It brings to light the aspirations of the younger generation to get a better live through education.

“18 Pairs”, on the other hand, is an album made of pairs of photographs of the same scene shot at a few seconds of interval. The images are cropped randomly by a software the artist wrote for this project and only five percent of these high-resolution photographs are shown each time. Every viewing being different, it draws the attention of the viewer to a different detail of the same photograph.

The random framing allows to break away from the usual boundaries of the memory set by photography. By deliberately recording a moment with a camera, one associates a fixed image to the moment and usually sticks to it in a definite way. Marc Lee allows himself to rediscover some forgotten or unnoticed parts of his souvenirs. Thus, he re-opens the crystallization mechanism of memory and even creates a stimulus for the outside viewer, who is invited to associate with these “impressions” to rediscover other facets of his own memories.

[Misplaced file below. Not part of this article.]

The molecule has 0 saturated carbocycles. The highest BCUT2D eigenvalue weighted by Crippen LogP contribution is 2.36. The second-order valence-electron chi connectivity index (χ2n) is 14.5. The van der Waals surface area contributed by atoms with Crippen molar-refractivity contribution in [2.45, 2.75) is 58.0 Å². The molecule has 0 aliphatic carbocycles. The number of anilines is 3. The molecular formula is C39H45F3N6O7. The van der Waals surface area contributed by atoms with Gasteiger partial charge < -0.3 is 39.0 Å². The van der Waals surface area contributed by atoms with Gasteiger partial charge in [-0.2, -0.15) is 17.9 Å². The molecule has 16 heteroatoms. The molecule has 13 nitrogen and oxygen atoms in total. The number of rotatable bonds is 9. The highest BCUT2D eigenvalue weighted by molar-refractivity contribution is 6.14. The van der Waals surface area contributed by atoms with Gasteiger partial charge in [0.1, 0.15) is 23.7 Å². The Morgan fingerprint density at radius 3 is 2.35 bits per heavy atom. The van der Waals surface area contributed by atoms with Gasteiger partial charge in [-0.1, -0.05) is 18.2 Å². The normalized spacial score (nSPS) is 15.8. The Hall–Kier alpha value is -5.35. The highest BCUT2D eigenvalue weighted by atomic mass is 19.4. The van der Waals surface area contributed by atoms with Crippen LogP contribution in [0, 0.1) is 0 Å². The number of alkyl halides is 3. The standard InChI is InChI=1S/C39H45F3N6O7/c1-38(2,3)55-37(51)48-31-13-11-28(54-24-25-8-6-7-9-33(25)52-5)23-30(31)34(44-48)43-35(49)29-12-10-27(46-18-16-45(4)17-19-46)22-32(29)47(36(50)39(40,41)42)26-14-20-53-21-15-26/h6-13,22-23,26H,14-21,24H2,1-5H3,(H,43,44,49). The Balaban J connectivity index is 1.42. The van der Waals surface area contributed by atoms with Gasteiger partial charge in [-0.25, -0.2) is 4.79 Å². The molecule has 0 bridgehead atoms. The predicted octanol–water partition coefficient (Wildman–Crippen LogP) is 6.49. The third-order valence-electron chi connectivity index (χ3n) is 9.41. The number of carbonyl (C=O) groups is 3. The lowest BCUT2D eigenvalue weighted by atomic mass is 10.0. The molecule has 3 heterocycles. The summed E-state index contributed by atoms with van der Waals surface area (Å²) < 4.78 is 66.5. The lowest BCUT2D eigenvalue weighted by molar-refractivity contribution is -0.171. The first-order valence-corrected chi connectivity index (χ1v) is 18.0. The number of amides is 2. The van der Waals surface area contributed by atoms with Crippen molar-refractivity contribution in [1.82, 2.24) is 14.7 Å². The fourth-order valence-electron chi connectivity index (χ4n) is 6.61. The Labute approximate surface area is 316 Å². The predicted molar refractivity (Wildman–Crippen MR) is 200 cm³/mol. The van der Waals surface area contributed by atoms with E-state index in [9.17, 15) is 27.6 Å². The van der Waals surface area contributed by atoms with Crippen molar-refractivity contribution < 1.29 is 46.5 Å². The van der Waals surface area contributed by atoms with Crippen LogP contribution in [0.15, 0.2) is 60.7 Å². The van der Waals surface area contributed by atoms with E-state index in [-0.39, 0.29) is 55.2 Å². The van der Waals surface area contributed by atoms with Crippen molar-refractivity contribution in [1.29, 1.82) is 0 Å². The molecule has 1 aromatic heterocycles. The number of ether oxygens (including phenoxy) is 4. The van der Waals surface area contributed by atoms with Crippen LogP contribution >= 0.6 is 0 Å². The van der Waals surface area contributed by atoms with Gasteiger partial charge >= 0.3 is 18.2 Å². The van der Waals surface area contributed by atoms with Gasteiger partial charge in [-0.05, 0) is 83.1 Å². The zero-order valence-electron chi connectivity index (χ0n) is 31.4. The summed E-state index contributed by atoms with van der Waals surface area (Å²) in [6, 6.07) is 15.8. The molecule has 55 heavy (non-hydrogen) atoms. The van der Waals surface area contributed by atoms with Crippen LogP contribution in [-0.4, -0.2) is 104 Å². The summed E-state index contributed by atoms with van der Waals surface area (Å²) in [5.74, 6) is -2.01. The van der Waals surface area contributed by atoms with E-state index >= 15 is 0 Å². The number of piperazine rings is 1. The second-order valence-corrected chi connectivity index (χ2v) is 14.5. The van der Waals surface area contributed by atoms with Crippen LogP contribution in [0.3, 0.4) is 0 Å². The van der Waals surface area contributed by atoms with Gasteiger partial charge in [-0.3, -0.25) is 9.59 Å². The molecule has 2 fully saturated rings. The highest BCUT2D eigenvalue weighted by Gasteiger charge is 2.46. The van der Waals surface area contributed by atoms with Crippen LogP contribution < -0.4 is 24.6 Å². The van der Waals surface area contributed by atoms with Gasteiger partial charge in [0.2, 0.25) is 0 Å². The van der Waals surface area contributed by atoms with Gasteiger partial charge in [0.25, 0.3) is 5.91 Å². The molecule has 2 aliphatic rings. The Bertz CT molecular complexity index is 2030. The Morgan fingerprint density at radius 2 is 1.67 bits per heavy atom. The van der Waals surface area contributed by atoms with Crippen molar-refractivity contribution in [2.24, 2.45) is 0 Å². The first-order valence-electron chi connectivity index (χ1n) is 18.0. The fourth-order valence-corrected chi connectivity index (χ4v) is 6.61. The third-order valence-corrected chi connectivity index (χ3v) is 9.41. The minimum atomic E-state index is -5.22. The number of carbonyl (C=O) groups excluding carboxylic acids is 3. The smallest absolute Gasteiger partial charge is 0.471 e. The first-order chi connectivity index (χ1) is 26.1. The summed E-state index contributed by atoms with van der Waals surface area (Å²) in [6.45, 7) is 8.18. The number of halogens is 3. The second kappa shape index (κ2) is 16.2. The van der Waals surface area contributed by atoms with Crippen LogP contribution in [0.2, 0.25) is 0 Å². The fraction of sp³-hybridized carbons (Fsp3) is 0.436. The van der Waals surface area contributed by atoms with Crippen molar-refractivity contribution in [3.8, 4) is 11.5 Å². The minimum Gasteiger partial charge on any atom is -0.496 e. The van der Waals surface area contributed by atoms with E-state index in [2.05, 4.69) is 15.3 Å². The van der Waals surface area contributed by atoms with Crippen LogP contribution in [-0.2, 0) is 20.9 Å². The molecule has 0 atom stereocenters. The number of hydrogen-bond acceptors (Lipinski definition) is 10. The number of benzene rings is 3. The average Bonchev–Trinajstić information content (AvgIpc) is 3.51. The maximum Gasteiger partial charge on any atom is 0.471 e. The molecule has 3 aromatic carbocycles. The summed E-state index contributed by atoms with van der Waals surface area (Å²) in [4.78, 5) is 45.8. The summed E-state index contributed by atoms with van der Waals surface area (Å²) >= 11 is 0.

Through this album, the artist suppresses the chosen aesthetic value given by contemporary society to photography by reclaiming and extending its function of aide-memoire. At the same time, he changes the power that images have on our minds by using them as partial sources of information, which allows a subjective reconstruction of a souvenir. 

Marc Lee delivers an unstructured and multifaceted vision of India and of his own experience here.

-Sophie Hamel